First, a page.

And that retrofitting happens through what I guess I’d have to say are SPOILERS for this paragraph (so if you really care skip to the next one). This film makes it undoubtedly clear that it is a prequel to the 1968 film. We find out why Caesar isn’t there. We find out why there are very few humans. We find out why they can’t talk. Both of these are due to them contracting a mutation of the virus from the first movie. It’s done killing people as it did in the second movie. Now it’s just making them primitive and mute. It’s unnamed, but since it’s function is pretty much JUST to reduce the human race to the state of the 1968 film, I’m pretty sure that it’s a manifestation of prequelitis. We find out how Cornelius got to be the top ape. We meet a cute little 12-year-old girl named Nova who will apparently grow up to fuck Charlton Heston one day (which, is actually kind of creepy when you think about it). There’s a lot of “oh, I see where they’re going with this” in this movie. And if you can connect the dots, it works. Mostly… there’s still a little bit of weirdness to Nova existing… because it totally is… “oh look, this little girl is going to grow up to be a sex slave… but ok I guess…”

But if you can’t connect those dots some of those things, then some of them really don’t make any sense. And really the basis for most of it was decided in the last movie anyway. This was really just flushing out details. Even then some things don’t really work, but that’s mostly because the this movie is still in modern day and the 1968 film is 3978… but you know, maybe Charlton Heston’s clock was just broken or something.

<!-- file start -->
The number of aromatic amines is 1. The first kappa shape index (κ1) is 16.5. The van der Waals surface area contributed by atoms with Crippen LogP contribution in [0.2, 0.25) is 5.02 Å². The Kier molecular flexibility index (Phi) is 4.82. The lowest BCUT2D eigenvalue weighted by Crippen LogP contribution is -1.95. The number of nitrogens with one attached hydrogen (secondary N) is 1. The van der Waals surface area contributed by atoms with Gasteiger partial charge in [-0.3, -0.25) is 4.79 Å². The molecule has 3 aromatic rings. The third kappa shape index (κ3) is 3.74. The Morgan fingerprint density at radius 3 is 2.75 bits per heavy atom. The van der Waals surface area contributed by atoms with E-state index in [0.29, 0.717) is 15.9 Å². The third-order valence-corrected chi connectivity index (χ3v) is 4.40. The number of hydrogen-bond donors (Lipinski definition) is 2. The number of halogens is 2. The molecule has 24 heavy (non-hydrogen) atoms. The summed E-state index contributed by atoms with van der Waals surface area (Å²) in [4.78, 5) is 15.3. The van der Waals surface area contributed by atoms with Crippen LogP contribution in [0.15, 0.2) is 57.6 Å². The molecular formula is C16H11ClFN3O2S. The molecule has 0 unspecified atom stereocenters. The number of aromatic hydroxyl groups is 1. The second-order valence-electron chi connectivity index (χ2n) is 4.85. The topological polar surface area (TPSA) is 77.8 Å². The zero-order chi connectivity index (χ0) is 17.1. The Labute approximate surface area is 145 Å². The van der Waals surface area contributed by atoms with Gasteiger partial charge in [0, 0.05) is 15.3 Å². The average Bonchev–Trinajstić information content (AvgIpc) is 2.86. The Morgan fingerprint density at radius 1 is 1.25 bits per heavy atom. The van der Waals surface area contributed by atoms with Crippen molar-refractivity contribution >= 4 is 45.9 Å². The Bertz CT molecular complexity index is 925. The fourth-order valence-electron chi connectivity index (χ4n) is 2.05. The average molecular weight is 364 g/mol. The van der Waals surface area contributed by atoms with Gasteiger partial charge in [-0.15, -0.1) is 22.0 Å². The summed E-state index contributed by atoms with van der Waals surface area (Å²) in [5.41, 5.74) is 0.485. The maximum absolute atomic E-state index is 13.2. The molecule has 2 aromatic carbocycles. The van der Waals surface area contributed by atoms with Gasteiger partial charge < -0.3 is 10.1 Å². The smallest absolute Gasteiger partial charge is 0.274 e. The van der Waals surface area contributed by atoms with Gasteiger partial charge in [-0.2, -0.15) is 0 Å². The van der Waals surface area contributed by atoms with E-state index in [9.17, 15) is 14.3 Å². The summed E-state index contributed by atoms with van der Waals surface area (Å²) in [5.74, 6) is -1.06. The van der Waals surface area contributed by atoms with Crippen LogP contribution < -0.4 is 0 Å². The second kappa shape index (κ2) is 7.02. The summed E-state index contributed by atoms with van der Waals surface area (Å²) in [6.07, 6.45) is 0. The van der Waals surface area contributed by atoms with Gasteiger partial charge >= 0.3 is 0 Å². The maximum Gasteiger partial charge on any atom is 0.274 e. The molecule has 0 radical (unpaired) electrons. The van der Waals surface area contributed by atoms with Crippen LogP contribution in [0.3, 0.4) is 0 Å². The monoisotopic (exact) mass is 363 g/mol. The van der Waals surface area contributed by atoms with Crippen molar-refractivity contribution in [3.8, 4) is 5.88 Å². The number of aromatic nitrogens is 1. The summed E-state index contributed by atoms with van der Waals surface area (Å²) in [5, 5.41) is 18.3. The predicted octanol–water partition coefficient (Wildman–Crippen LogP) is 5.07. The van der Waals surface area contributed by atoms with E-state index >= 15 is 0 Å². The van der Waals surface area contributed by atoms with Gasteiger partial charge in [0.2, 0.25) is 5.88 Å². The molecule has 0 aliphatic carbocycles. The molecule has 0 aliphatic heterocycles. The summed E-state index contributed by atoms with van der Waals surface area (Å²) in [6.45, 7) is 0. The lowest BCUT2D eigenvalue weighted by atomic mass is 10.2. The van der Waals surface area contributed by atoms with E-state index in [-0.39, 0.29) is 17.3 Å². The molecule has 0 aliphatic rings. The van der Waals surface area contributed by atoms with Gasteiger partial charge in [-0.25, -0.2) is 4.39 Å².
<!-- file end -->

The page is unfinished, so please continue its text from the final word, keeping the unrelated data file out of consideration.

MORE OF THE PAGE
The story is fine, as far as Jesus-myths go. Caesar has progressed to the point where he is essentially an ape messiah, more of a Moses than a Jesus really, who is trying to deliver his people to a promised land. After that the story mostly writes itself. There are a lot of characters and not really much reason to care about any of them individually. Who the specific apes are is irrelevant. The film is more about what is the meaning of humanity. The message relies on the fact that they are apes, because without their Otherness being readily apparent through their non-humaness there really isn’t much to tie things together.

I did have a little bit of a problem with the CGI. Six years ago, the reboot of the franchise was such a singular achievement that people were trying to argue that Andy Serkis‘s motion capture performance as Caesar deserved an Oscar. I never thought it was quite there, but I did recognize how amazing he seemed as an emotive digital presence in the company of real-life actors. This film didn’t seem to quite get there. Serkis was good, but not only did it feel like the technology didn’t progress, it almost felt like a step backwards. Because so much of the cast was computer generated, they start to become sort of evident. I was very aware of them. An uncanny valley thing starts to happen where I start to notice all the things that AREN’T real about them instead of how real they are. If they were less realistic (like Transformers or Groot for instance) I’d actually be more inclined to be forgiving of them. But their realism actually sort of makes them seem … broken sometimes.

That said, it’s not BAD. Again, this is definitely a movie for fans of the franchise. If you’re into the idea of intelligent apes… you know.. warring… on the planet… well, this might be for you. If you’re not, it’s kind of ok, you probably won’t hate yourself… you might get a little bored at times.

★★¾☆☆ (2.75 out of 5 stars)